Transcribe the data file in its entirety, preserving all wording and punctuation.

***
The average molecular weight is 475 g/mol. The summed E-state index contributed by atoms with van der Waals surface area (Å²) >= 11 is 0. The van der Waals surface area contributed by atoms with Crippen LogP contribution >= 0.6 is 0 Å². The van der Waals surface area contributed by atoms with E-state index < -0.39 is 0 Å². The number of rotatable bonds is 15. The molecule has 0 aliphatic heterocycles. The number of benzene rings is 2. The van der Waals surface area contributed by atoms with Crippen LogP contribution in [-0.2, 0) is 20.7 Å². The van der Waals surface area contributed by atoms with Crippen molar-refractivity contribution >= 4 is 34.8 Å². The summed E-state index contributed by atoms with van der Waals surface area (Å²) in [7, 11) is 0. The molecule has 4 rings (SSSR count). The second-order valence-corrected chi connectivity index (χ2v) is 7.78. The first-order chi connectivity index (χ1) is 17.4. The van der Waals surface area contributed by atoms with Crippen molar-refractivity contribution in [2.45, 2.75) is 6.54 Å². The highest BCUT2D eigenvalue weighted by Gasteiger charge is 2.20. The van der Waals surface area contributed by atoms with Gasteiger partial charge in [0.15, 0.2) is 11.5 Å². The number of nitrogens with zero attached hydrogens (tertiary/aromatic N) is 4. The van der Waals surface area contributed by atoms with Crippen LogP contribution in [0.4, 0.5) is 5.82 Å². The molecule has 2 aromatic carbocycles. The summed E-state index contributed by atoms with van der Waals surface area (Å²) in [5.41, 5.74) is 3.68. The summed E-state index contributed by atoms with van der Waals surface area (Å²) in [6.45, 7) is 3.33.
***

The average molecular weight is 475 g/mol. The summed E-state index contributed by atoms with van der Waals surface area (Å²) >= 11 is 0. The van der Waals surface area contributed by atoms with Crippen LogP contribution >= 0.6 is 0 Å². The van der Waals surface area contributed by atoms with E-state index < -0.39 is 0 Å². The number of rotatable bonds is 15. The molecule has 0 aliphatic heterocycles. The number of benzene rings is 2. The van der Waals surface area contributed by atoms with Crippen LogP contribution in [-0.2, 0) is 20.7 Å². The van der Waals surface area contributed by atoms with Crippen molar-refractivity contribution >= 4 is 34.8 Å². The summed E-state index contributed by atoms with van der Waals surface area (Å²) in [7, 11) is 0. The molecule has 4 rings (SSSR count). The second-order valence-corrected chi connectivity index (χ2v) is 7.78. The first-order chi connectivity index (χ1) is 17.4. The van der Waals surface area contributed by atoms with Crippen molar-refractivity contribution in [2.45, 2.75) is 6.54 Å². The highest BCUT2D eigenvalue weighted by Gasteiger charge is 2.20. The van der Waals surface area contributed by atoms with Gasteiger partial charge in [0.15, 0.2) is 11.5 Å². The number of nitrogens with zero attached hydrogens (tertiary/aromatic N) is 4. The van der Waals surface area contributed by atoms with Crippen LogP contribution in [0.4, 0.5) is 5.82 Å². The molecule has 2 aromatic carbocycles. The summed E-state index contributed by atoms with van der Waals surface area (Å²) in [5.41, 5.74) is 3.68. The summed E-state index contributed by atoms with van der Waals surface area (Å²) in [6.45, 7) is 3.33.